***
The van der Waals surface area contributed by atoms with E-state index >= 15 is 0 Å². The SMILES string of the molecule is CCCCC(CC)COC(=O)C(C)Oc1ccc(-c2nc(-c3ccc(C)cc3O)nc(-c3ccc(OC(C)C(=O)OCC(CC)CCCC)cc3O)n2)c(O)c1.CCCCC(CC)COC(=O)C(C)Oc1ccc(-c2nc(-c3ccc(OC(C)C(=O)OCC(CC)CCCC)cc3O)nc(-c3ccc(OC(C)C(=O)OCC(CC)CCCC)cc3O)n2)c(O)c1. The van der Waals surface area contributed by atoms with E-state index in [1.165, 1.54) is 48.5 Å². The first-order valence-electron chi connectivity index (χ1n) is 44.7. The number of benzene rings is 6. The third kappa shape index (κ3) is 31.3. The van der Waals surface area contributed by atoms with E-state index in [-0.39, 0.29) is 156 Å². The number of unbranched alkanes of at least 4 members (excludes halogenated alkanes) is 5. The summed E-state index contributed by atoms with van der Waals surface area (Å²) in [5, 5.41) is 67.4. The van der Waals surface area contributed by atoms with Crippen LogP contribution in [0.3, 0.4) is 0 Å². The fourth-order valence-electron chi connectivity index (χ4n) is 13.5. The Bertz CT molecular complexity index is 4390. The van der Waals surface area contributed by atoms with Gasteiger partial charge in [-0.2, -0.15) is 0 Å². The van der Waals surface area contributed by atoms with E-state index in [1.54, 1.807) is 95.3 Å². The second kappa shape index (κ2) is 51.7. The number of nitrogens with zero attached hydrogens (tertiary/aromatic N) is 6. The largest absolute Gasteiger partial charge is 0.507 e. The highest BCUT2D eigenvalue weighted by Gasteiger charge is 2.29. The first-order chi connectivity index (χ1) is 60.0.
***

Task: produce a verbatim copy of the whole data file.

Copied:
The van der Waals surface area contributed by atoms with E-state index >= 15 is 0 Å². The SMILES string of the molecule is CCCCC(CC)COC(=O)C(C)Oc1ccc(-c2nc(-c3ccc(C)cc3O)nc(-c3ccc(OC(C)C(=O)OCC(CC)CCCC)cc3O)n2)c(O)c1.CCCCC(CC)COC(=O)C(C)Oc1ccc(-c2nc(-c3ccc(OC(C)C(=O)OCC(CC)CCCC)cc3O)nc(-c3ccc(OC(C)C(=O)OCC(CC)CCCC)cc3O)n2)c(O)c1. The van der Waals surface area contributed by atoms with E-state index in [1.165, 1.54) is 48.5 Å². The first-order valence-electron chi connectivity index (χ1n) is 44.7. The number of benzene rings is 6. The third kappa shape index (κ3) is 31.3. The van der Waals surface area contributed by atoms with E-state index in [-0.39, 0.29) is 156 Å². The number of unbranched alkanes of at least 4 members (excludes halogenated alkanes) is 5. The summed E-state index contributed by atoms with van der Waals surface area (Å²) in [5, 5.41) is 67.4. The van der Waals surface area contributed by atoms with Crippen LogP contribution in [0.3, 0.4) is 0 Å². The fourth-order valence-electron chi connectivity index (χ4n) is 13.5. The Bertz CT molecular complexity index is 4390. The van der Waals surface area contributed by atoms with Gasteiger partial charge in [-0.2, -0.15) is 0 Å². The van der Waals surface area contributed by atoms with E-state index in [1.54, 1.807) is 95.3 Å². The second kappa shape index (κ2) is 51.7. The number of nitrogens with zero attached hydrogens (tertiary/aromatic N) is 6. The largest absolute Gasteiger partial charge is 0.507 e. The highest BCUT2D eigenvalue weighted by Gasteiger charge is 2.29. The first-order chi connectivity index (χ1) is 60.0.